IDEAS home Printed from https://ideas.repec.org/p/red/sed015/599.html
   My bibliography  Save this paper

Saving Europe?

Author

Listed:
  • Jing Zhang

    (Federal Reserve Bank of Chicago)

Abstract

Europes debt crisis casts doubt on the effectiveness of fiscal austerity in highly-integrated economies. Closed-economy models overestimate its effectiveness, because they underestimate tax-base elasticities and ignore cross-country tax externalities. In contrast, we study tax responses to debt shocks in a two-country model with endogenous utilization that captures those externalities and matches the capital-tax-base elasticity. Quantitative results show that unilateral capital tax hikes cannot restore fiscal solvency in Europe, and have large negative (positive) effects at "home" ("abroad"). Restoring solvency via Nash competition reduces capital taxes sharply but increases labor taxes, and even the Cooperative equilibrium lowers (rises) capital (labor) taxes.

Suggested Citation

  • Jing Zhang, 2015. "Saving Europe?," 2015 Meeting Papers 599, Society for Economic Dynamics.
  • Handle: RePEc:red:sed015:599
    as

    Download full text from publisher

    File URL: https://economicdynamics.org/meetpapers/2015/paper_599.pdf
    Download Restriction: no

    References listed on IDEAS

    as
    1. Stéphane Auray & Aurélien Eyquem & Paul Gomme, 2016. "A Tale Of Tax Policies In Open Economies," International Economic Review, Department of Economics, University of Pennsylvania and Osaka University Institute of Social and Economic Research Association, vol. 57, pages 1299-1333, November.
    2. Jacob Frenkel & Assaf Razin & Efraim Sadka, 1991. "International Taxation in an Integrated World," MIT Press Books, The MIT Press, edition 1, volume 1, number 0262061430, January.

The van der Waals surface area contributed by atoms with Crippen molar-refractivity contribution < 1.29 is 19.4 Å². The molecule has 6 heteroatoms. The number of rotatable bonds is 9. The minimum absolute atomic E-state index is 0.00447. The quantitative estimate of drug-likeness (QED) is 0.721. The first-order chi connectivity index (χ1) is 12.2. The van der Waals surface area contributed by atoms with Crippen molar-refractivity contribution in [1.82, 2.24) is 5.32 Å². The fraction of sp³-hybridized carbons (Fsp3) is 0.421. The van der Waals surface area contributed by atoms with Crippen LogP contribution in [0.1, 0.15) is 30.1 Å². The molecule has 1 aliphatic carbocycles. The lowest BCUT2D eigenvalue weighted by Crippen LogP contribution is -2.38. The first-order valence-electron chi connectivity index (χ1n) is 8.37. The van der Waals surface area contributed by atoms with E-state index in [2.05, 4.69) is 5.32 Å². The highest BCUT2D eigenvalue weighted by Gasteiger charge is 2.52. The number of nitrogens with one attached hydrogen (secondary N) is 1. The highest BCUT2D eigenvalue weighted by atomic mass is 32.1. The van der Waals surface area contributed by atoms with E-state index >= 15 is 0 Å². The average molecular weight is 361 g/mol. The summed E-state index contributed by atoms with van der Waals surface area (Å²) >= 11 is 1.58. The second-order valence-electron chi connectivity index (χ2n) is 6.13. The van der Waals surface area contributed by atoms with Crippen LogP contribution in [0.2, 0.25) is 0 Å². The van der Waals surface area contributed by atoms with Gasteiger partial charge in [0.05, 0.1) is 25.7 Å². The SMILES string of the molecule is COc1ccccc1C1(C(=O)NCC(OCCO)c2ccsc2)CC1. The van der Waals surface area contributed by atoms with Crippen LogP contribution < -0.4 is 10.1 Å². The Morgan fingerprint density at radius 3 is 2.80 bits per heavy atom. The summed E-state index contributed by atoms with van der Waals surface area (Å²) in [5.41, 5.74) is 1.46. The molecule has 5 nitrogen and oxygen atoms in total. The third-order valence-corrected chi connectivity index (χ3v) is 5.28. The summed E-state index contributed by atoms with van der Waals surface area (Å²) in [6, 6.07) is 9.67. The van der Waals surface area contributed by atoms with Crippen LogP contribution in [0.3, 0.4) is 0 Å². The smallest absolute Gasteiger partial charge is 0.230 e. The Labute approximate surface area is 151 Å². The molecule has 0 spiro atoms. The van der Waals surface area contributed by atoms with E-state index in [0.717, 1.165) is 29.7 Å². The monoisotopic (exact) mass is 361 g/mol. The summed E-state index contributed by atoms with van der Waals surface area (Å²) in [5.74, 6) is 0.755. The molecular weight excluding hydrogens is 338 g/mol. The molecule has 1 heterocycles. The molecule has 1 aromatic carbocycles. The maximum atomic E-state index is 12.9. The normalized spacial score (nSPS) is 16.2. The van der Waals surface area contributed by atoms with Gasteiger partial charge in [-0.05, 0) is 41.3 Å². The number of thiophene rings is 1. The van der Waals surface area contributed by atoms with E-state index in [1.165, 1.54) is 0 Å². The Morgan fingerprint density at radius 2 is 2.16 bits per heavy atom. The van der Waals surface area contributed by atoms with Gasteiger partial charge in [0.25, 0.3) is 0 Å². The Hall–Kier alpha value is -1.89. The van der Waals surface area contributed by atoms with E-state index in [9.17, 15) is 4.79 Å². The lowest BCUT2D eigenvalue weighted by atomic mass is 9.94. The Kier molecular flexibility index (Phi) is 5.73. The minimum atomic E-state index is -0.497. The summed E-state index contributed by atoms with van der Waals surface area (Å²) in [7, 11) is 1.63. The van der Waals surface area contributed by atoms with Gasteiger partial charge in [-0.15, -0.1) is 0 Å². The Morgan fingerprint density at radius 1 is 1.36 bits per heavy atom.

3. MaCurdy, Thomas E, 1981. "An Empirical Model of Labor Supply in a Life-Cycle Setting," Journal of Political Economy, University of Chicago Press, vol. 89(6), pages 1059-1085, December.
    4. Mathias Trabandt & Harald Uhlig, 2012. "How Do Laffer Curves Differ across Countries?," NBER Chapters,in: Fiscal Policy after the Financial Crisis, pages 211-249 National Bureau of Economic Research, Inc.
    5. Dwenger, Nadja & Steiner, Viktor, 2012. "Profit Taxation and the Elasticity of the Corporate Income Tax Base: Evidence From German Corporate Tax Return Data," National Tax Journal, National Tax Association;National Tax Journal, vol. 65(1), pages 118-150, March.
    6. Bohn, Henning, 2007. "Are stationarity and cointegration restrictions really necessary for the intertemporal budget constraint?," Journal of Monetary Economics, Elsevier, vol. 54(7), pages 1837-1847, October.
    7. Christopher L. House & Matthew D. Shapiro, 2008. "Temporary Investment Tax Incentives: Theory with Evidence from Bonus Depreciation," American Economic Review, American Economic Association, vol. 98(3), pages 737-768, June.
    8. Stéphane Auray & Aurélien Eyquem & Paul Gomme, 2016. "A Tale Of Tax Policies In Open Economies," International Economic Review, Department of Economics, University of Pennsylvania and Osaka University Institute of Social and Economic Research Association, vol. 57, pages 1299-1333, November.
    Full references (including those not matched with items on IDEAS)

    More about this item

    NEP fields

    This paper has been announced in the following NEP Reports:

    Statistics

    Access and download statistics

    Corrections

    All material on this site has been provided by the respective publishers and authors. You can help correct errors and omissions. When requesting a correction, please mention this item's handle: RePEc:red:sed015:599. See general information about how to correct material in RePEc.

    For technical questions regarding this item, or to correct its authors, title, abstract, bibliographic or download information, contact: (Christian Zimmermann). General contact details of provider: http://edirc.repec.org/data/sedddea.html .

    If you have authored this item and are not yet registered with RePEc, we encourage you to do it here. This allows to link your profile to this item. It also allows you to accept potential citations to this item that we are uncertain about.

    If CitEc recognized a reference but did not link an item in RePEc to it, you can help with this form .

    If you know of missing items citing this one, you can help us creating those links by adding the relevant references in the same way as above, for each refering item. If you are a registered author of this item, you may also want to check the "citations" tab in your RePEc Author Service profile, as there may be some citations waiting for confirmation.

    Please note that corrections may take a couple of weeks to filter through the various RePEc services.

    IDEAS is a RePEc service hosted by the Research Division of the Federal Reserve Bank of St. Louis . RePEc uses bibliographic data supplied by the respective publishers.